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By Katherine Kornei
Clear-cutting a forest is relatively easy—just pick a tree and start chopping. But there are benefits to more sophisticated forest management. One technique—which involves repeatedly harvesting smaller trees every 30 or so years but leaving an upper story of larger trees for longer periods (60, 90, or 120 years)—ensures a steady supply of both firewood and construction timber.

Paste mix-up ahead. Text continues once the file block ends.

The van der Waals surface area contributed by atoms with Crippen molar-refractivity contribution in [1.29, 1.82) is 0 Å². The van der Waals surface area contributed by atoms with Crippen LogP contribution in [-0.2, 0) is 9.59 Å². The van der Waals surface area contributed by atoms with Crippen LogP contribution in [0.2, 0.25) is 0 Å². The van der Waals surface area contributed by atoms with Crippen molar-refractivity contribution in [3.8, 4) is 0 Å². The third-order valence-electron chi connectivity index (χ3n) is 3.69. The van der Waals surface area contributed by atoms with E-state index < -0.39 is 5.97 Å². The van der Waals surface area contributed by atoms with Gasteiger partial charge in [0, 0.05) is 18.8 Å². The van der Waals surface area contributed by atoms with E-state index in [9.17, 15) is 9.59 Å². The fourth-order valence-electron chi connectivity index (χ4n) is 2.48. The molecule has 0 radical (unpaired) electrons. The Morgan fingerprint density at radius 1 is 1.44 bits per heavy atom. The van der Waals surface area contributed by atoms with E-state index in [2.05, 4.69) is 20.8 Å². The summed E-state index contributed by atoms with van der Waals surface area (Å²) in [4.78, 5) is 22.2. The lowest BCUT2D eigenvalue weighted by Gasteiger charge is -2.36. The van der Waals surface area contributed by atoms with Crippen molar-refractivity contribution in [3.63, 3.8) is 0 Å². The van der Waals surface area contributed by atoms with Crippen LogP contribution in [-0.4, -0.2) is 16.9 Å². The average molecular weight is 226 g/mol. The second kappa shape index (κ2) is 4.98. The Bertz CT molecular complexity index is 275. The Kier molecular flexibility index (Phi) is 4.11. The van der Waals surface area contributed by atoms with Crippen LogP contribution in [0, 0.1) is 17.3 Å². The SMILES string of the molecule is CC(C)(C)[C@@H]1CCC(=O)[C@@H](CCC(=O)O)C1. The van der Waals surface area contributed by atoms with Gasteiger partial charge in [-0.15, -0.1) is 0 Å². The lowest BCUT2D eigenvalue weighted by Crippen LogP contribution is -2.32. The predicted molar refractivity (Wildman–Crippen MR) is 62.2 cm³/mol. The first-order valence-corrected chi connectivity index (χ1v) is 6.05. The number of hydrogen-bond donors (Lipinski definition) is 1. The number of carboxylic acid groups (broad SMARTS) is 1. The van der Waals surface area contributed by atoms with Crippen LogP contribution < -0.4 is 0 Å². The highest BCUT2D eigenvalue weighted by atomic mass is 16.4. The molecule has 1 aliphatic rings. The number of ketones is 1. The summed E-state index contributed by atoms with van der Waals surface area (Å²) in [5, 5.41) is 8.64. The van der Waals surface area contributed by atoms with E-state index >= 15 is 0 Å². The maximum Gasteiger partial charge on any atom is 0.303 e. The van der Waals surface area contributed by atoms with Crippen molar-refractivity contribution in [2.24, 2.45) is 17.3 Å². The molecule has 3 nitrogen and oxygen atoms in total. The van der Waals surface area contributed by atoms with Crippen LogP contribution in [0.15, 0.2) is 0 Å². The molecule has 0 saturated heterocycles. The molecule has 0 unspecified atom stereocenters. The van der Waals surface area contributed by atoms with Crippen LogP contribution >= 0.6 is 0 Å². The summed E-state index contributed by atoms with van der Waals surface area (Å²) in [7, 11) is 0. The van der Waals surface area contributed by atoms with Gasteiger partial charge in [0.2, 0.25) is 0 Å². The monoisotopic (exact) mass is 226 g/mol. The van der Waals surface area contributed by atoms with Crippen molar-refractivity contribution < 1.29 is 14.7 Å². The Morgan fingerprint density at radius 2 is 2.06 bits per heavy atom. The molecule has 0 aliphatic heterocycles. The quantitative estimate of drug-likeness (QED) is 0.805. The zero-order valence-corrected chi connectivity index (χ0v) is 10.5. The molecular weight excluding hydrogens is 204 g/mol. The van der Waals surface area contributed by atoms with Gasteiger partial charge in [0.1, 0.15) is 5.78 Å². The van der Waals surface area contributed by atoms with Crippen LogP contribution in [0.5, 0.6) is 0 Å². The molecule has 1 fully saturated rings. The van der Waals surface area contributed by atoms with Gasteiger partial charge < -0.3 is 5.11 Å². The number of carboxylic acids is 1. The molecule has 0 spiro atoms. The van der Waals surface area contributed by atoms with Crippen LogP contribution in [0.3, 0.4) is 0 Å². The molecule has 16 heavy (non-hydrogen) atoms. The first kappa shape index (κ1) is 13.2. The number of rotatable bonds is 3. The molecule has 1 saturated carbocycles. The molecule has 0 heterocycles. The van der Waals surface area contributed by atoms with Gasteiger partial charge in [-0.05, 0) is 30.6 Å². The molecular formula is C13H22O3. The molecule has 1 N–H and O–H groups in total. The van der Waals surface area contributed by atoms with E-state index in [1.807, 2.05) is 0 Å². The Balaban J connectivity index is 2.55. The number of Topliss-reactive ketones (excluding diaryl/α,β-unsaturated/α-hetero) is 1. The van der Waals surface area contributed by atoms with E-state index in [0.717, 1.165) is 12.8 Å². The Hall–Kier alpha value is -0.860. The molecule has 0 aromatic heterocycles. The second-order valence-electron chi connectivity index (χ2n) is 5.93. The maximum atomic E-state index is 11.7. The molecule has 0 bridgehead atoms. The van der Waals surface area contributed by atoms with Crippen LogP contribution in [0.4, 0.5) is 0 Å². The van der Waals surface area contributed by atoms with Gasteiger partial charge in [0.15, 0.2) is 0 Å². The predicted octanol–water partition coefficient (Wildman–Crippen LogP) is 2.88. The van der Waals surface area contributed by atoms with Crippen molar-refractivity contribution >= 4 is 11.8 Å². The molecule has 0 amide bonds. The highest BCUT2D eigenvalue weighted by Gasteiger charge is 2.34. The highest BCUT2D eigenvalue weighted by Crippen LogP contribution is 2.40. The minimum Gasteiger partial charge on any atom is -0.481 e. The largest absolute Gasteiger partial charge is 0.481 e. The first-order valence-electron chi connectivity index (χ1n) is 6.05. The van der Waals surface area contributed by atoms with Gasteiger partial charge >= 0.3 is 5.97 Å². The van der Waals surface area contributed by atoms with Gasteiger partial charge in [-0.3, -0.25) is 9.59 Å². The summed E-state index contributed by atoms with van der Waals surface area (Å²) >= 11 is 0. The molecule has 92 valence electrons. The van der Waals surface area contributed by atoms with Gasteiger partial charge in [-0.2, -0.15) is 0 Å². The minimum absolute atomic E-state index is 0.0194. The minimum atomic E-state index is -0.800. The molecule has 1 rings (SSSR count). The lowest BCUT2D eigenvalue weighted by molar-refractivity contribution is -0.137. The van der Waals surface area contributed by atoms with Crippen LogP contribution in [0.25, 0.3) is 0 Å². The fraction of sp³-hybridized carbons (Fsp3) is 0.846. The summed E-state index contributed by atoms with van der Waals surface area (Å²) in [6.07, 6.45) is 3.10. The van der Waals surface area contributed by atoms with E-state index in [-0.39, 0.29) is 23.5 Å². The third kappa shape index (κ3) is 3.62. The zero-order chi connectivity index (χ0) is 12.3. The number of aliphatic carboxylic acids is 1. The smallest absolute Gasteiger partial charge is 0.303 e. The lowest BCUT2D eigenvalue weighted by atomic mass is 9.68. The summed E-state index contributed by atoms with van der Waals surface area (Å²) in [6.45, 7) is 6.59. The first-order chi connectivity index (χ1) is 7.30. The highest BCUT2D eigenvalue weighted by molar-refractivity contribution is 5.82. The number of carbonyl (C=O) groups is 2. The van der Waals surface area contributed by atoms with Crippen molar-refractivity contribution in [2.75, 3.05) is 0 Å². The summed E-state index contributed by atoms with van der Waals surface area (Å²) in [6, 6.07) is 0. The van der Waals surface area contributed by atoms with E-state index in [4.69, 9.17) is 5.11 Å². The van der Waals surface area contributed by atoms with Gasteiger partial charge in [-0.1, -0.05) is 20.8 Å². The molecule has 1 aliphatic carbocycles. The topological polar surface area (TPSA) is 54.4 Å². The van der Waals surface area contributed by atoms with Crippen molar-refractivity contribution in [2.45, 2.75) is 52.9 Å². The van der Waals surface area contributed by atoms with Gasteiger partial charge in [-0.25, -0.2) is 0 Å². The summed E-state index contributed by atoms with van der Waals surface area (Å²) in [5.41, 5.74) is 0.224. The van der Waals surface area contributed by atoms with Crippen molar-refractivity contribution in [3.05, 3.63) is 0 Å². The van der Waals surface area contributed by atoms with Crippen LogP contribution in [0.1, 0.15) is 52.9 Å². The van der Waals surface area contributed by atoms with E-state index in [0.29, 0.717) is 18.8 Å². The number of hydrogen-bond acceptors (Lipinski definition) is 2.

A Pattern in the Rings<p>The <a href="https://www.encyclopedia.com/science/dictionaries-thesauruses-pictures-and-press-releases/coppice-standards-0" target="_blank">coppice-with-standards</a> management practice produces a two-story forest, said <a href="https://www.researchgate.net/profile/Bernhard_Muigg" target="_blank">Bernhard Muigg</a>, a dendrochronologist at the University of Freiburg in Germany. "You have an upper story of single trees that are allowed to grow for several understory generations."</p><p>That arrangement imprints a characteristic tree ring pattern in a forest's upper story trees (the "standards"): thick rings indicative of heavy growth, which show up at regular intervals as the surrounding smaller trees are cut down. "The trees are growing faster," said Muigg. "You can really see it with your naked eye."</p><p>Muigg and his collaborators characterized that <a href="https://ltrr.arizona.edu/about/treerings" target="_blank">dendrochronological pattern</a> in 161 oak trees growing in central Germany, one of the few remaining sites in Europe with actively managed coppice-with-standards forests. They found up to nine cycles of heavy growth in the trees, the oldest of which was planted in 1761. The researchers then turned to a historical data set — more than 2,000 oak <a href="https://eos.org/articles/podcast-discovering-europes-history-through-its-timbers" target="_blank" rel="noopener noreferrer">timbers from buildings and archaeological sites</a> in Germany and France dating from between 300 and 2015 — to look for a similar pattern.</p>